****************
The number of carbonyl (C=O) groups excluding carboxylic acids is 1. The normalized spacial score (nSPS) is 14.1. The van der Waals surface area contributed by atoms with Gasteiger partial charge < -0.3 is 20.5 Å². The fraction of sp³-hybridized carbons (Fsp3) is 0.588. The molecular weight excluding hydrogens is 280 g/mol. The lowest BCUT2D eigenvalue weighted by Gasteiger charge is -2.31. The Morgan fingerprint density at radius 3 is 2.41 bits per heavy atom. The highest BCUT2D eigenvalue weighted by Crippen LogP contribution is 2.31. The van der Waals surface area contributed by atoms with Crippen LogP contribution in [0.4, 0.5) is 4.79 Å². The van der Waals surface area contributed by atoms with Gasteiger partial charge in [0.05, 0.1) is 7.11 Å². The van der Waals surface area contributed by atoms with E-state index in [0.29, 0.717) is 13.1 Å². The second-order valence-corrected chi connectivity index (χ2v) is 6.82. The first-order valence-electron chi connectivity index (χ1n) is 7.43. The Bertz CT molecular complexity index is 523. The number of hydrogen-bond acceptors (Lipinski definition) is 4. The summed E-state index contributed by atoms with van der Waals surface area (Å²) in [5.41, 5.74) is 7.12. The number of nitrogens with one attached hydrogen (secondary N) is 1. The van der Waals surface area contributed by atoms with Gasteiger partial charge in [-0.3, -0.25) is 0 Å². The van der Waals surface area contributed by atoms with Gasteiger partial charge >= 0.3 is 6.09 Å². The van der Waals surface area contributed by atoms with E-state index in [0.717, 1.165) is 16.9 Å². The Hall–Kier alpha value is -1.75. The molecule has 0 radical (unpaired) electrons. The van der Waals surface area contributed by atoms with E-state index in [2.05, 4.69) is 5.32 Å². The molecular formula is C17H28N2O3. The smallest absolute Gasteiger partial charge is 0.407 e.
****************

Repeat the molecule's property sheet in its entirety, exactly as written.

The number of carbonyl (C=O) groups excluding carboxylic acids is 1. The normalized spacial score (nSPS) is 14.1. The van der Waals surface area contributed by atoms with Gasteiger partial charge < -0.3 is 20.5 Å². The fraction of sp³-hybridized carbons (Fsp3) is 0.588. The molecular weight excluding hydrogens is 280 g/mol. The lowest BCUT2D eigenvalue weighted by Gasteiger charge is -2.31. The Morgan fingerprint density at radius 3 is 2.41 bits per heavy atom. The highest BCUT2D eigenvalue weighted by Crippen LogP contribution is 2.31. The van der Waals surface area contributed by atoms with Crippen LogP contribution in [0.4, 0.5) is 4.79 Å². The van der Waals surface area contributed by atoms with Gasteiger partial charge in [0.05, 0.1) is 7.11 Å². The van der Waals surface area contributed by atoms with E-state index in [0.29, 0.717) is 13.1 Å². The second-order valence-corrected chi connectivity index (χ2v) is 6.82. The first-order valence-electron chi connectivity index (χ1n) is 7.43. The Bertz CT molecular complexity index is 523. The number of hydrogen-bond acceptors (Lipinski definition) is 4. The summed E-state index contributed by atoms with van der Waals surface area (Å²) in [5.41, 5.74) is 7.12. The number of nitrogens with one attached hydrogen (secondary N) is 1. The van der Waals surface area contributed by atoms with Gasteiger partial charge in [-0.3, -0.25) is 0 Å². The van der Waals surface area contributed by atoms with Gasteiger partial charge >= 0.3 is 6.09 Å². The van der Waals surface area contributed by atoms with E-state index in [0.717, 1.165) is 16.9 Å². The Hall–Kier alpha value is -1.75. The molecule has 0 radical (unpaired) electrons. The van der Waals surface area contributed by atoms with E-state index in [2.05, 4.69) is 5.32 Å². The molecular formula is C17H28N2O3. The smallest absolute Gasteiger partial charge is 0.407 e.